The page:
Platelet FcGammaRIIa and Risk of Venous Thromboembolism in Cancer
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Thrombosis is common and contributes significantly to morbidity and mortality in patients with cancer. At least 20% of patients with cancer develop venous thromboembolism (VTE) and another 5% will experience acute arterial thromboembolism (ATE) due to cancer and its treatment. Current guidelines recommend VTE thromboprophylaxis in high-risk outpatients. Thromboprophylaxis strategies are inadequate as 50% of high-risk patients on prophylaxis still develop a VTE, the rate of recurrent VTE is ~24% with a case fatality rate of 14.8%, and the incidence of major bleeding is ~13% with a case fatality rate of 8.9%. We and others have implicated platelets in both the pathogenesis of VTE as well as cancer growth and metastasis. To investigate a new biomarker of risk in patients with cancer, we propose a pilot study to determine whether quantification of platelet FcɣRIIa expression can discriminate risk of VTE and cancer progression. We chose platelet FcɣRIIa expression because we have found that quantifying platelet surface expression of FcγRIIa identifies patients at high and low risk of thrombotic arterial events. Thus, we hypothesize that elevated platelet expression of FcγRIIa will identify patients with cancer who are greater risk of VTE as well as cancer progression. The proposed studies leverage a clinical research program that was established in 2015 at the University of Vermont Cancer Center (Venous Thromboembolism Prevention in the Ambulatory Care Clinic [VTEPACC]) and will allow simultaneous access to research samples, thrombosis complications and cancer outcomes in order to achieve the following specific aims: 1) To determine whether platelet expression of FcγRIIa identifies cancer patients at high and low risk of VTE, and 2) To determine whether increased platelet expression of FcγRIIa is associated with a) advanced stage cancer at the time of enrollment and b) greater progression of cancer. Platelet reactivity is increased in patients with cancer and has been associated with VTE risk. Platelet expression of FcγRIIa can increase the risk of thrombosis by both increasing platelet reactivity and by promoting the procoagulant potential of platelets. In addition, platelets promote cancer by facilitating tumor vascularization, growth, and metastasis. FcγRIIa has been shown to be a key mediator of platelet secretion and cross-talk between platelets and tumor cells. Thus, we propose that increased platelet FcγRIIa expression will be linked to enhanced tumor growth and metastasis by facilitating cancer-tumor cell cross-talk and thereby the activation of platelets that leads to the release of platelet products. Identification of a biomarker capable of discriminating high and low risk of VTE will provide an important precision tool that could be combined with existing tools to guide therapy and improve outcomes. Results from aim 2 will provide key preliminary data in support of novel antiplatelet treatments to limit cancer progression.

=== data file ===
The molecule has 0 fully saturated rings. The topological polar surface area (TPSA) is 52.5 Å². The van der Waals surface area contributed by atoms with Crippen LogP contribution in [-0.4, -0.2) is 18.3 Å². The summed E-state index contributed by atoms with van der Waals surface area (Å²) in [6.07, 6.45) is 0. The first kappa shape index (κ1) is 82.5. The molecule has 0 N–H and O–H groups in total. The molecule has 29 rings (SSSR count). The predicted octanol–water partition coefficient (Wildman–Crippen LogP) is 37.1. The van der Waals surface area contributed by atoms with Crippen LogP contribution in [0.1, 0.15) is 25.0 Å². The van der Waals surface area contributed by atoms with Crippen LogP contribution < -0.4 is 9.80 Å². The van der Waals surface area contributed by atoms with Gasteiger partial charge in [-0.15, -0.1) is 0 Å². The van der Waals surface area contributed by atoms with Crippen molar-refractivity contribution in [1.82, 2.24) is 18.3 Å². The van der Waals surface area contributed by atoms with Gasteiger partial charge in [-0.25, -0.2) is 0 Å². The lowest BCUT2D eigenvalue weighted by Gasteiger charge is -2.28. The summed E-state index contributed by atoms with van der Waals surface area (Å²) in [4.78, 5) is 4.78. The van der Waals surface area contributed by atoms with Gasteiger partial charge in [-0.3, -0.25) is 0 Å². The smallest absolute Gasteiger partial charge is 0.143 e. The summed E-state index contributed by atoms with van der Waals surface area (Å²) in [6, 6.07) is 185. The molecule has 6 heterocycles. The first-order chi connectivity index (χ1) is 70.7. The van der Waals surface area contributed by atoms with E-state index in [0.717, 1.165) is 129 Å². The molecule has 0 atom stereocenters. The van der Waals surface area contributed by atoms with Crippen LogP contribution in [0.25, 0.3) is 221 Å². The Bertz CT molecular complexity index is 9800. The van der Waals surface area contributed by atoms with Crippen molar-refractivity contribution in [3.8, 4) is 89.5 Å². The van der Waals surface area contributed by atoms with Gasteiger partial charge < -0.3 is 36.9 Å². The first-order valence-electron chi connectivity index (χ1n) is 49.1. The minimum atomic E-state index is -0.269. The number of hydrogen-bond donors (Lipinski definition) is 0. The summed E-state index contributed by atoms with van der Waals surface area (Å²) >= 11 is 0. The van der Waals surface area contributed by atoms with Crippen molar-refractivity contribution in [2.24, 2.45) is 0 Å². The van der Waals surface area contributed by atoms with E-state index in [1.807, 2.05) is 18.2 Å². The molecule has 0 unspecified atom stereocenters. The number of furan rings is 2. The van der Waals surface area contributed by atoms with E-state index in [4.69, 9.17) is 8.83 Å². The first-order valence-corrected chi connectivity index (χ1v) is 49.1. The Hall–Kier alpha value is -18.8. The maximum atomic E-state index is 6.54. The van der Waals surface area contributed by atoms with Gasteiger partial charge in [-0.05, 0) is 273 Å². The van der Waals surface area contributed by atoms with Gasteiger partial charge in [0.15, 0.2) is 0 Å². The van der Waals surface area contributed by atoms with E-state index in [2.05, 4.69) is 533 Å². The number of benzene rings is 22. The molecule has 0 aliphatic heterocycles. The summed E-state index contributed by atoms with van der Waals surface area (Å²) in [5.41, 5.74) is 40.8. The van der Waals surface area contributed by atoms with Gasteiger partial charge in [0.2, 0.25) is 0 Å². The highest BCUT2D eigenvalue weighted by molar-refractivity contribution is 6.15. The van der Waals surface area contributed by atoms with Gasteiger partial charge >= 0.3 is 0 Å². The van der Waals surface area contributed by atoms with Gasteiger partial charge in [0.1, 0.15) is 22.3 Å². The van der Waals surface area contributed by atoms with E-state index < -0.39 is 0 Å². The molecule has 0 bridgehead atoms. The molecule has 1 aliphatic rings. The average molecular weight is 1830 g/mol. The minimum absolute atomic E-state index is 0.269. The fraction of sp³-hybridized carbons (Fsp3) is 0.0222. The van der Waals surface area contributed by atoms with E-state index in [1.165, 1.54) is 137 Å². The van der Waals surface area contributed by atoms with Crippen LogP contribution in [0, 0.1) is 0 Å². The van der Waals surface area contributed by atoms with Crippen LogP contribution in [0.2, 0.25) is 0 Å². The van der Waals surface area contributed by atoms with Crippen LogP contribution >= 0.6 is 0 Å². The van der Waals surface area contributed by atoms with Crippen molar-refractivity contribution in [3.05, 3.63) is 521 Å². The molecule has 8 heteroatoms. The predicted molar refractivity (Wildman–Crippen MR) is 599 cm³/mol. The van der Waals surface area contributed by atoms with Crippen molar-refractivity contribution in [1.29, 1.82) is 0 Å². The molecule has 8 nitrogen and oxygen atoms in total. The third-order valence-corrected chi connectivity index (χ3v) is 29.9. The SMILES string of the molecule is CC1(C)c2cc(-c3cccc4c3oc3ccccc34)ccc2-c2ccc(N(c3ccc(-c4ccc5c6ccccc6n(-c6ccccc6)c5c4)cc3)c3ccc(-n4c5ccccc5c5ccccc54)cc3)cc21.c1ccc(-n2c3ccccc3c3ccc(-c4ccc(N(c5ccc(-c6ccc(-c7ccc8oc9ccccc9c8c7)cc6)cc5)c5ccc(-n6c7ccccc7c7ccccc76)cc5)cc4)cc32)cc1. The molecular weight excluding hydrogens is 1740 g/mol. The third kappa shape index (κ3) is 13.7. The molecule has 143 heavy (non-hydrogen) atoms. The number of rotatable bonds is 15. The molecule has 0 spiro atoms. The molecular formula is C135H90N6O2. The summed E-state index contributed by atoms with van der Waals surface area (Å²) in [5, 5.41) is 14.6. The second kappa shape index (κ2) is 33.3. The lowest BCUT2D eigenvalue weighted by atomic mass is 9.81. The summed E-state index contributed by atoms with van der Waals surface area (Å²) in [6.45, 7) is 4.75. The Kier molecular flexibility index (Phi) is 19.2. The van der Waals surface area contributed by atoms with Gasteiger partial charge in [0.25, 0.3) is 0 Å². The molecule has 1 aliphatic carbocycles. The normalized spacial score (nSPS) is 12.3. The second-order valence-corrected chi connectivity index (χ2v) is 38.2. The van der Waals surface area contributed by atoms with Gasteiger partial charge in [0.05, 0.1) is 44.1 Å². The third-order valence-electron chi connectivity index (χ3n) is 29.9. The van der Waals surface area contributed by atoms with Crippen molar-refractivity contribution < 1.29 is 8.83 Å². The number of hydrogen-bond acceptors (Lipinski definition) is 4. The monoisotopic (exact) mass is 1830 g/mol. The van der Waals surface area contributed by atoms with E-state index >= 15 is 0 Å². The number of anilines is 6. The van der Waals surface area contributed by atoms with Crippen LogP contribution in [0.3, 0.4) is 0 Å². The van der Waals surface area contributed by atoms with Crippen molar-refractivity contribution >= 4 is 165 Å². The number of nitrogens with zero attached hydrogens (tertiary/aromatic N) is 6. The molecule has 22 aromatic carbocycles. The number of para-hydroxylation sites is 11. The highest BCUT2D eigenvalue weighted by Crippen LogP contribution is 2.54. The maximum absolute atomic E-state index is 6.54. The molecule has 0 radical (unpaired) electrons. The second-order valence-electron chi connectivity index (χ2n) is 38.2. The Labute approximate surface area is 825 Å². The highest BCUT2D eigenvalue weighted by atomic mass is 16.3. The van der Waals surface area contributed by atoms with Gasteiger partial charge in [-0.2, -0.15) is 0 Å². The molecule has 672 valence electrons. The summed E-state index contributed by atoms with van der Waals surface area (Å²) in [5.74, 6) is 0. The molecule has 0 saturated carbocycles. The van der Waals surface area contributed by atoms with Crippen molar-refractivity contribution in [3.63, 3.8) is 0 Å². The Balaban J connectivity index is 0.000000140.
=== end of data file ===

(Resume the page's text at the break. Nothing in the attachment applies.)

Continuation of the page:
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Layout table for eligibility information
Ages Eligible for Study:
18 Years and older (Adult, Older Adult)
Sexes Eligible for Study:
Accepts Healthy Volunteers:
Patients with a cancer diagnosis who are anticipating starting new outpatient directed chemotherapy/immunotherapy/hormonal or biologic therapy or who will be changing therapy due to disease progression or relapse.
Active cancer diagnosis receiving cancer directed therapy
Willing to consent to participation
unwilling to provide informed consent,
clinical or study physician declines patient enrollment.